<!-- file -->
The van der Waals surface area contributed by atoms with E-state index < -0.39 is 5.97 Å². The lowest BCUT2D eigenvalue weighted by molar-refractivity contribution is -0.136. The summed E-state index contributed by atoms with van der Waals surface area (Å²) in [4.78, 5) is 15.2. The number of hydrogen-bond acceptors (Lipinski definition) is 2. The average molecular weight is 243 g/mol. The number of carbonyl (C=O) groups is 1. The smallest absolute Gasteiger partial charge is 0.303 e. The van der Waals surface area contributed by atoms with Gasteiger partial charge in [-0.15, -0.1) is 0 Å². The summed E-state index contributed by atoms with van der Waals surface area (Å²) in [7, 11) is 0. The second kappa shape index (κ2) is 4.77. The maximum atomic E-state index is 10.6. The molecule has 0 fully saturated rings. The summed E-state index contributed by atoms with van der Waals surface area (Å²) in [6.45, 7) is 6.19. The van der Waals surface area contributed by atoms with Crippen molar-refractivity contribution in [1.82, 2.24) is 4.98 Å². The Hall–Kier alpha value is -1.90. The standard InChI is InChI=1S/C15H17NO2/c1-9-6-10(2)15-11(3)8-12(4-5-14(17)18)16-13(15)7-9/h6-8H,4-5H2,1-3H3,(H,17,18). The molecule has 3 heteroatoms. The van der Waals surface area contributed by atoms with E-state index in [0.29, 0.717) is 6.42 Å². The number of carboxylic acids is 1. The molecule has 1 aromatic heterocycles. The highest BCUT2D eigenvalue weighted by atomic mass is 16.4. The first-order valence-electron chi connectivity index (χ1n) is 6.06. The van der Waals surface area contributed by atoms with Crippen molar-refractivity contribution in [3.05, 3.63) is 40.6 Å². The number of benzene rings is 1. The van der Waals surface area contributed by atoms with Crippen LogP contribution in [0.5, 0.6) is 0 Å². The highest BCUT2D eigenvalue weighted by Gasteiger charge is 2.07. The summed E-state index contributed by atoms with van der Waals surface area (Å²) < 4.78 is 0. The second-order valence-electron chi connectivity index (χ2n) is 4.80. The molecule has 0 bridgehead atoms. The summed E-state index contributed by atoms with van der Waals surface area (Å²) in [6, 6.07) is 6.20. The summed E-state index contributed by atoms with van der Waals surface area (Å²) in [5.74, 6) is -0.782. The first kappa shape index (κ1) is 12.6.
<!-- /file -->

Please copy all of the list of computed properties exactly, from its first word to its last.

The van der Waals surface area contributed by atoms with E-state index < -0.39 is 5.97 Å². The lowest BCUT2D eigenvalue weighted by molar-refractivity contribution is -0.136. The summed E-state index contributed by atoms with van der Waals surface area (Å²) in [4.78, 5) is 15.2. The number of hydrogen-bond acceptors (Lipinski definition) is 2. The average molecular weight is 243 g/mol. The number of carbonyl (C=O) groups is 1. The smallest absolute Gasteiger partial charge is 0.303 e. The van der Waals surface area contributed by atoms with Gasteiger partial charge in [-0.15, -0.1) is 0 Å². The summed E-state index contributed by atoms with van der Waals surface area (Å²) in [7, 11) is 0. The second kappa shape index (κ2) is 4.77. The maximum atomic E-state index is 10.6. The molecule has 0 fully saturated rings. The summed E-state index contributed by atoms with van der Waals surface area (Å²) in [6.45, 7) is 6.19. The van der Waals surface area contributed by atoms with Crippen molar-refractivity contribution in [1.82, 2.24) is 4.98 Å². The Hall–Kier alpha value is -1.90. The standard InChI is InChI=1S/C15H17NO2/c1-9-6-10(2)15-11(3)8-12(4-5-14(17)18)16-13(15)7-9/h6-8H,4-5H2,1-3H3,(H,17,18). The molecule has 3 heteroatoms. The van der Waals surface area contributed by atoms with E-state index in [0.29, 0.717) is 6.42 Å². The number of carboxylic acids is 1. The molecule has 1 aromatic heterocycles. The highest BCUT2D eigenvalue weighted by atomic mass is 16.4. The first-order valence-electron chi connectivity index (χ1n) is 6.06. The van der Waals surface area contributed by atoms with Crippen molar-refractivity contribution in [3.05, 3.63) is 40.6 Å². The number of benzene rings is 1. The van der Waals surface area contributed by atoms with Crippen LogP contribution in [0.5, 0.6) is 0 Å². The highest BCUT2D eigenvalue weighted by Gasteiger charge is 2.07. The summed E-state index contributed by atoms with van der Waals surface area (Å²) < 4.78 is 0. The second-order valence-electron chi connectivity index (χ2n) is 4.80. The molecule has 0 bridgehead atoms. The summed E-state index contributed by atoms with van der Waals surface area (Å²) in [6, 6.07) is 6.20. The summed E-state index contributed by atoms with van der Waals surface area (Å²) in [5.74, 6) is -0.782. The first kappa shape index (κ1) is 12.6.